Just after the French Revolution, when the sabre was the weapon of choice in Napoleon’s light cavalry, the leader’s victories across Europe gave the Hussars plenty of reason to celebrate. And during these celebrations, the cavalry would open the champagne with their sabres, encouraged perhaps by Napoleon’s own declaration: “Champagne! In victory one deserves it; in defeat one needs it.”

But despite being over 200 years old, the tradition is being given a new lease of life at a London steak restaurant. Hosted by Grand Commander of the Confrerie du Sabre d’Or Nathan Evans at Covent Garden’s Smith & Wollensky – and in association with Champagne Perrier-Jouët – the evening was spent inducting people into the tradition of sabrage.

Mixing champagne with a cavalry sword doesn’t exactly sound like a recipe for success, but under the watchful eye of Evans and fellow échevin David Herbert, guests lined up to learn the art of sabrage and try it for themselves.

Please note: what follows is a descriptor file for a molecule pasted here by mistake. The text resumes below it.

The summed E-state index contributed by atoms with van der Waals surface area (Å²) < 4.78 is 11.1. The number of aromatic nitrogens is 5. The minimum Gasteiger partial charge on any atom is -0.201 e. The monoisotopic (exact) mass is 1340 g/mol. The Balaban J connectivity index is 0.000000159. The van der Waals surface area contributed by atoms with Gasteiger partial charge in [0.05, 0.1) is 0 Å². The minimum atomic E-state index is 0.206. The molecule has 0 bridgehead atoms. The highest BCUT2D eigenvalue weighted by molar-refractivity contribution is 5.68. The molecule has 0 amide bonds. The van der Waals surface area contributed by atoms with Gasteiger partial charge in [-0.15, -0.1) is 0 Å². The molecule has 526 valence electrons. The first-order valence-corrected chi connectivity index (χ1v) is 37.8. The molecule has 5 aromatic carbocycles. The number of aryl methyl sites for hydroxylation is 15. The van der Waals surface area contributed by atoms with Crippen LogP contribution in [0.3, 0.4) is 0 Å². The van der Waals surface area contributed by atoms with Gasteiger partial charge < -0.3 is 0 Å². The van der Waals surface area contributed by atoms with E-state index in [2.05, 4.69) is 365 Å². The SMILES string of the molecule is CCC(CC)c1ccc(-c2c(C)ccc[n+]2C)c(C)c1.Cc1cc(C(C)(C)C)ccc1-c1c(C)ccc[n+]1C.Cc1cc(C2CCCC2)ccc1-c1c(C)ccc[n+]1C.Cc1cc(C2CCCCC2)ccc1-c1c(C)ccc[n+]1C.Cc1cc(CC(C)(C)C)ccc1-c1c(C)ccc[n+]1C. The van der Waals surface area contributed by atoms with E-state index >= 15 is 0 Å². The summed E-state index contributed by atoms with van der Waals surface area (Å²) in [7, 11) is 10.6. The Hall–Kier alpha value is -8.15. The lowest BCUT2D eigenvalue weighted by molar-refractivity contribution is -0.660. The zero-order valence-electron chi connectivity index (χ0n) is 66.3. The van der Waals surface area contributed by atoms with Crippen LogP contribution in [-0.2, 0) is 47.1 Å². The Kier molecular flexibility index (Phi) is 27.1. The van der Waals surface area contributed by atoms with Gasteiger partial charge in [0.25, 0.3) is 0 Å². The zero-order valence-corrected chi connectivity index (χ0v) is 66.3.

After identifying the seam that runs from the bottom to the top of the bottle, and following it up to the crown, the weakest part of the bottle can be found where the two seams meet. This is where we are told to aim for with the sabre. Gripping the bottle with your weaker hand and holding a sabre in the other, the idea is to firmly strike the weakest part of the bottle, hitting the sweet spot in one clean motion. The key, we are told, is a good follow through, so that the whole of the collar comes off with the cork still inside.

As the first guests tentatively stepped up to the plate, there was mixed success – some proving to be naturals and sluicing the bottle in one swift movement, others taking a few attempts to behead the champagne (I fell into this latter group, taking three strikes before the cork flew off, completely missing the curtain set up to catch the flying bits of bottle).

“You’re now a member of the Confrerie Du Sabre D’or,” Evans tells me, before tapping me on each shoulder with the sabre, as if being knighted. Translated as ‘The brotherhood of the golden sabre’, the order was founded in France in 1986 with the purpose of “promoting the enjoyment of champagne and the lifestyle of fine wining and dining”. And the evening certainly lived up to this expectation, with champagne flowing and canapés abounding. But the real beauty of opening champagne bottles using the art of sabrage, according to Evans? They must be drunk!